Sheetrock is one of the lower blocking agents for a cell phone signal. However, it can cause your signal to be blocked completely if it is already weak. Keep in mind that 3G and 4G signals are generally the same as a radio signal and so you can see fluctuations in your signal of -2db. Closed rooms, meaning those which are not a part of an open floor plan, are more susceptible to cell phone signal disruption than sheet rocked rooms which are part of an open layout.

Insulation, due to the thickness and its design of keeping out unwanted elements, can disrupt cell phone signals. Spray foam insulation is the most damaging to a signal, but all insulation has the potential to cut your cell phone reception in half before it even enters your home. Additionally, the interior walls can cut the reception down another -2db.

Plywood and Solid wood.

Plywood which makes the majority of the structure and framework for many residential homes, reduces 3 and 4G networks up to -6db. This number fluctuates a bit as there're different thicknesses of plywood, and different ways in which the plywood is compressed. Additionally, the cell phone reception loss can be increased should the plywood get damp/wet with numbers as low as  -20db. But if the plywood on your house is wet, you have bigger issues to worry about(!)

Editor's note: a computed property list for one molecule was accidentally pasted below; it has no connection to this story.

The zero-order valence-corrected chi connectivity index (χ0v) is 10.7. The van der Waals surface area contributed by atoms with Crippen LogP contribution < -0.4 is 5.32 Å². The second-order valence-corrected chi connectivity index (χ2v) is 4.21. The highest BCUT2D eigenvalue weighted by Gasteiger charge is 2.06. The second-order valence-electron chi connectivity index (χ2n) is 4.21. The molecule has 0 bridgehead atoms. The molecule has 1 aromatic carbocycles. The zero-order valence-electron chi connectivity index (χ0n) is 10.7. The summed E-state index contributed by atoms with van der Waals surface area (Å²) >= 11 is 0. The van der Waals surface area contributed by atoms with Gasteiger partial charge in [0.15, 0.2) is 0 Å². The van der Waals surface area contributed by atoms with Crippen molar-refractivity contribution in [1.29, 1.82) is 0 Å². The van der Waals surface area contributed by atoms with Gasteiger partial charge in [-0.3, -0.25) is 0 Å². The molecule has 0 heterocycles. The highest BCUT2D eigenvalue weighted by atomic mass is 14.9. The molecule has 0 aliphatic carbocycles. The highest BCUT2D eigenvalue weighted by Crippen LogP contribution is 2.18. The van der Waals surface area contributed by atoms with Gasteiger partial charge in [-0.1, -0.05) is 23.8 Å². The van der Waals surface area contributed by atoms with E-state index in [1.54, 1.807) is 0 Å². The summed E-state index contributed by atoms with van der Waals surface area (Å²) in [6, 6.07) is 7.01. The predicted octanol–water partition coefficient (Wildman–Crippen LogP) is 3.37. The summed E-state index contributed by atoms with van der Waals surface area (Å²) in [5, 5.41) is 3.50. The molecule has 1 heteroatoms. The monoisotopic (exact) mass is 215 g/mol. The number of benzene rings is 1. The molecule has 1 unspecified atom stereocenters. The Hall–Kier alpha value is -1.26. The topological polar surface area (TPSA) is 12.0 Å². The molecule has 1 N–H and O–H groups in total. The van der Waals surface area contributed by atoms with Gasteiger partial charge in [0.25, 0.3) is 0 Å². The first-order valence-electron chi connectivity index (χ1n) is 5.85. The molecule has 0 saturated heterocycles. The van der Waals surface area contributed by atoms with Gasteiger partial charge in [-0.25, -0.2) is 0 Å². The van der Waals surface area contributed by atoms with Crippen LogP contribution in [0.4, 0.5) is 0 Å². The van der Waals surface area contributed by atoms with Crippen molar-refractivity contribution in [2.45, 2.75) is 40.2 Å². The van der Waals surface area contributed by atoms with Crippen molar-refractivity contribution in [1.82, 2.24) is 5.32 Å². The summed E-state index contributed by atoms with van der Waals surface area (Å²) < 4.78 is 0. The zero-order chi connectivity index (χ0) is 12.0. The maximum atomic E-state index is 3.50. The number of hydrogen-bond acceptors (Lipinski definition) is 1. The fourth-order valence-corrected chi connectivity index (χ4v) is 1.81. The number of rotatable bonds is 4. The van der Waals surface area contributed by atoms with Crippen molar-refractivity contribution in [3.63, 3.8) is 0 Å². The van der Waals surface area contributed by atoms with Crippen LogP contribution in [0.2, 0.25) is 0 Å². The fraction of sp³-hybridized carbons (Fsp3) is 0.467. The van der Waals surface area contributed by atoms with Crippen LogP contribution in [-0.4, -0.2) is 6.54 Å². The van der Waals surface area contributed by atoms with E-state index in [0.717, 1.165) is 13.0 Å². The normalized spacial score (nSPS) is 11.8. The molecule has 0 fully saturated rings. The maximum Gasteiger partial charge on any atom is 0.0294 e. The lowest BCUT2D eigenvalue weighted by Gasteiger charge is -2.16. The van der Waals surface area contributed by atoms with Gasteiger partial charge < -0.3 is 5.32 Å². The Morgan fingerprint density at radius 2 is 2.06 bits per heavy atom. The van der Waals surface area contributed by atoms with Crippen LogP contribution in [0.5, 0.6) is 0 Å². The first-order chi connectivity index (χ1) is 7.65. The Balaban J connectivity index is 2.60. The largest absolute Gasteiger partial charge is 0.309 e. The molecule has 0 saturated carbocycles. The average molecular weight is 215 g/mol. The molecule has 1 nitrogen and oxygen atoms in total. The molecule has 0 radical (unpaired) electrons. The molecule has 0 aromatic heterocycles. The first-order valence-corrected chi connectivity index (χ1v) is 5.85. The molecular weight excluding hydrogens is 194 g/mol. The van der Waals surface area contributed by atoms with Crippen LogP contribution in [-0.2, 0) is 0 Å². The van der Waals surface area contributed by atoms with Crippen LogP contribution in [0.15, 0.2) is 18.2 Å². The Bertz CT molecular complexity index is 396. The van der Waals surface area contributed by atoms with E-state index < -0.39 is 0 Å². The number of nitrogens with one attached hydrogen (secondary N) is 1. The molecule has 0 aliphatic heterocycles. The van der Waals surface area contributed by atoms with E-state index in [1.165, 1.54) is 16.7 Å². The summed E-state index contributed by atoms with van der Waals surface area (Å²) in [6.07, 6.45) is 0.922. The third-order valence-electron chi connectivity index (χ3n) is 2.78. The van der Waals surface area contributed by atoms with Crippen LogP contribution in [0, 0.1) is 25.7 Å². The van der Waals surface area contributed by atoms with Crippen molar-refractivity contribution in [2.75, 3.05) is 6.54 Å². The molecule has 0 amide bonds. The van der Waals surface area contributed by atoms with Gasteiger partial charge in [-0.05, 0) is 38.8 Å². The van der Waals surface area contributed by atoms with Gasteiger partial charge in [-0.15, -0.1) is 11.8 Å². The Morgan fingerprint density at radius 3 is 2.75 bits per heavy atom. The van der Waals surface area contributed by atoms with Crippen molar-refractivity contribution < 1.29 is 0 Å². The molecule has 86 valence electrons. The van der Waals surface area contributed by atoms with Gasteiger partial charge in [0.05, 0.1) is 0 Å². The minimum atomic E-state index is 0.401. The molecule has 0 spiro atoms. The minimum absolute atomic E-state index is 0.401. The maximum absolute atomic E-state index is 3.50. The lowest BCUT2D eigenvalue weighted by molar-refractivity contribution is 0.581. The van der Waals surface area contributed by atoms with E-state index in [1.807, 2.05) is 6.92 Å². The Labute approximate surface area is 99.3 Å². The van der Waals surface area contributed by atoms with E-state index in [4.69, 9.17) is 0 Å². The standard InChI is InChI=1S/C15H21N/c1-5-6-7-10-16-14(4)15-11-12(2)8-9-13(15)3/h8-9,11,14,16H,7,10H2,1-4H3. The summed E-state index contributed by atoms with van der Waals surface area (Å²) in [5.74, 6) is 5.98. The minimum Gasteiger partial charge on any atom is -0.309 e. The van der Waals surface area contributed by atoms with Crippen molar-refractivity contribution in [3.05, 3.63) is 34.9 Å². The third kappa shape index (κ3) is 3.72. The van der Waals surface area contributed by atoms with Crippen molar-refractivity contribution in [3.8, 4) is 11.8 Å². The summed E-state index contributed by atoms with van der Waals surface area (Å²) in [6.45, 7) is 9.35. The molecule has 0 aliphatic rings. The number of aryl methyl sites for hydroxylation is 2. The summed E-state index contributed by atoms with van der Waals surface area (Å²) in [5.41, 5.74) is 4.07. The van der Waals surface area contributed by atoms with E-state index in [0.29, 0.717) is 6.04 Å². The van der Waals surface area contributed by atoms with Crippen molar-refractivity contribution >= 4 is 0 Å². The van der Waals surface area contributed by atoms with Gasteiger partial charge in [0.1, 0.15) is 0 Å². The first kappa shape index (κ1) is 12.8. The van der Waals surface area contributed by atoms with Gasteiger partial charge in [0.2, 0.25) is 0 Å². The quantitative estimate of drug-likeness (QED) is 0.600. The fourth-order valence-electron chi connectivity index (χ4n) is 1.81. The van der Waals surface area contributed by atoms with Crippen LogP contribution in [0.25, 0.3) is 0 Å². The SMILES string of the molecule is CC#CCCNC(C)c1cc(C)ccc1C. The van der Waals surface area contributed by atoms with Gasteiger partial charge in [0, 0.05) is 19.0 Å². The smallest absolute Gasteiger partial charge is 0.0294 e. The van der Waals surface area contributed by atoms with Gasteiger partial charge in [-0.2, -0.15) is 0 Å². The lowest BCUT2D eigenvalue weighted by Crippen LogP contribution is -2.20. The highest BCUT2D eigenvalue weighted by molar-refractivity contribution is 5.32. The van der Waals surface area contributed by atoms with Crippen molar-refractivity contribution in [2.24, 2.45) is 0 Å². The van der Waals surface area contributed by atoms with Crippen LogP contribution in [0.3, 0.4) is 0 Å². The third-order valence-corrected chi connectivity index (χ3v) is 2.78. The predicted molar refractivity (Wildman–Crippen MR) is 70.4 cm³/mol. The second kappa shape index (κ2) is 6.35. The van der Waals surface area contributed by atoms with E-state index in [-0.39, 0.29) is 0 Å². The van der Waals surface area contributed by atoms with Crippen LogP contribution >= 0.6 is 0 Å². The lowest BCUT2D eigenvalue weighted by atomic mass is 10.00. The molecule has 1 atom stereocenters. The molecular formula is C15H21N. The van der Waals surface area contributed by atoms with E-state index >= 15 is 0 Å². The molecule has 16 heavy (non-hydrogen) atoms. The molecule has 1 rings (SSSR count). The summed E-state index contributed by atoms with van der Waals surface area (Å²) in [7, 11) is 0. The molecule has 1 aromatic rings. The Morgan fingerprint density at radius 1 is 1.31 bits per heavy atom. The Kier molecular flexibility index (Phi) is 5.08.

Solid wood, such as that used in the flooring of the house builds upon the blocked signal of the plywood. While the finishing on the doors, floors, decking, etc. may be nice for that natural look, they are cell phone signal blockers. All wood slows down a signal. The thicker the wood, the more it will disrupt cell phone signal strength. Softer woods, such as pine, may not decrease the strength much, but you could still see a loss of -5 to -12db.


Though incredibly sturdy against the elements, brick is one of the top materials for blocking a signal. First you have the thickness of the brick which slows the signal down. Secondly, you have mortar between the bricks which does not allow a signal. Additionally, brick generally has supplementary materials on the interior so that electronics, sheetrock, shelves, etc. can be added. The mere thickness of the wall combined with the density of this building material can block up to a whopping -28db scale.